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Roderigo: The Story Of A Gullible Man

1708 words - 7 pages

Roderigo: The Story of a Gullible Man
Thesis- Due to his extreme passion for Desdemona; his willingness to commit heinous and evil acts; and how he permits Iago to con him to the point of financial ruin, Roderigo is a complete fool.
The extreme passion for Desdemona blinds Roderigo from the truth.
Roderigo is very obsessed with Desdemona and the extreme flurry of passion does not allow him to act rationally.
He even admits to Iago how he is an extremely emotional man; he admits that it is his fault that he is so passionate, but he cannot fix it.
Roderigo does not have his own thought process. Instead, he relies on sudden passions and more intelligent people to direct him in life.
So great is his obsession and so little is his rationality, that he is willing to commit and irrational heinous acts in order to be with the object of his obsession.
In the first act and the last scene, Iago expresses his desire to end his life. This is an indicator that his thought process is not entirely normal. This is an indicator of severe depression, which has been known to cause impaired judgement.
Although Desdemona's father has the right to know that his daughter has married Othello, her father is an old man who should receive the news gently. The fact that he awoke this poor man in the middle of the night, yelled at him, and caused him such trauma all for the sake of being with Desdemona, is yet another indicator that not only is he psychologically impaired, but it is also evidence of how far he is willing to go to be with the object of his obsession.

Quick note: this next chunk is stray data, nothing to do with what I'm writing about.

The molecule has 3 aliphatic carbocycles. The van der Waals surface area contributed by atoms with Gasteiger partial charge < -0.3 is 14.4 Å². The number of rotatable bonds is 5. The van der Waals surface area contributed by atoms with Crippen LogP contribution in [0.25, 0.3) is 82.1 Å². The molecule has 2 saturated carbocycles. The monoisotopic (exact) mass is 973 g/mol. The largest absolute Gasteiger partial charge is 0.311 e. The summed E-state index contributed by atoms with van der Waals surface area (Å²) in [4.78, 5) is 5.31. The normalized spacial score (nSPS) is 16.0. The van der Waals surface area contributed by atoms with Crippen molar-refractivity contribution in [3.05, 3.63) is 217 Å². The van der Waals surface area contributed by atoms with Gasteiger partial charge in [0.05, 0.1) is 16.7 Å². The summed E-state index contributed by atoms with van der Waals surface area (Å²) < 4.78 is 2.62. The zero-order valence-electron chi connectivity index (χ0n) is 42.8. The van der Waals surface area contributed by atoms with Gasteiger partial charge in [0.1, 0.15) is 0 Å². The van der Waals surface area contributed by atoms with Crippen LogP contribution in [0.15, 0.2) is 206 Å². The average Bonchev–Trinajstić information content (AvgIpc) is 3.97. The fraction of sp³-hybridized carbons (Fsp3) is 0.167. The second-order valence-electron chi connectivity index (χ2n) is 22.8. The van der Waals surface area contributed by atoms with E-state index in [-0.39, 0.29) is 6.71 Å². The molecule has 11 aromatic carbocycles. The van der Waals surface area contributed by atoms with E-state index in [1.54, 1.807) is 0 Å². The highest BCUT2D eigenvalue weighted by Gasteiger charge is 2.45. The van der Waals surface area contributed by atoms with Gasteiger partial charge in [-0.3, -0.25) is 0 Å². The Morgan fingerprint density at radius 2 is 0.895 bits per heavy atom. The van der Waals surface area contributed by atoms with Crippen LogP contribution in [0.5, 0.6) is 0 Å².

Some of the most compelling evidence comes from Act IV, in which Roderigo acts as an accomplice by instigating a fight after Iago has successfully intoxicated Cassio. This causes Cassio to loose his job and ruins his reputation.
The product of his incompetence, passion, and obsession with Desdemona leads him to financial ruin brought on by listening to Iago after repeated events that act as indicators of Iago conning him.
It is not until almost the end of this play that Iago realizes that none of Iago's plan has not worked.
At this point he is financially destroyed and emotionally devastated.
Because at this point he is emotionally ruined and financially devastated, he has come of the realization that he cannot continue to follow Iago. However, if his finances were not so ruined, he would have continued to follow Iago.
One would think that after going through this emotional trauma and financial devastation he would stop, but this is not the case. In the last act, it is instructions from Iago that ultimately cause his death.

Roderigo: The Story of a Gullible Man
Shakespeare's play Othello allows one to contemplate many things regarding the mysteries of human nature. The characters in this play make one question whether some people can simply be very good at conning other people or whether people can be very gullible and ready to believe anything. While Iago is a truly evil person and an excellent con man, it is...

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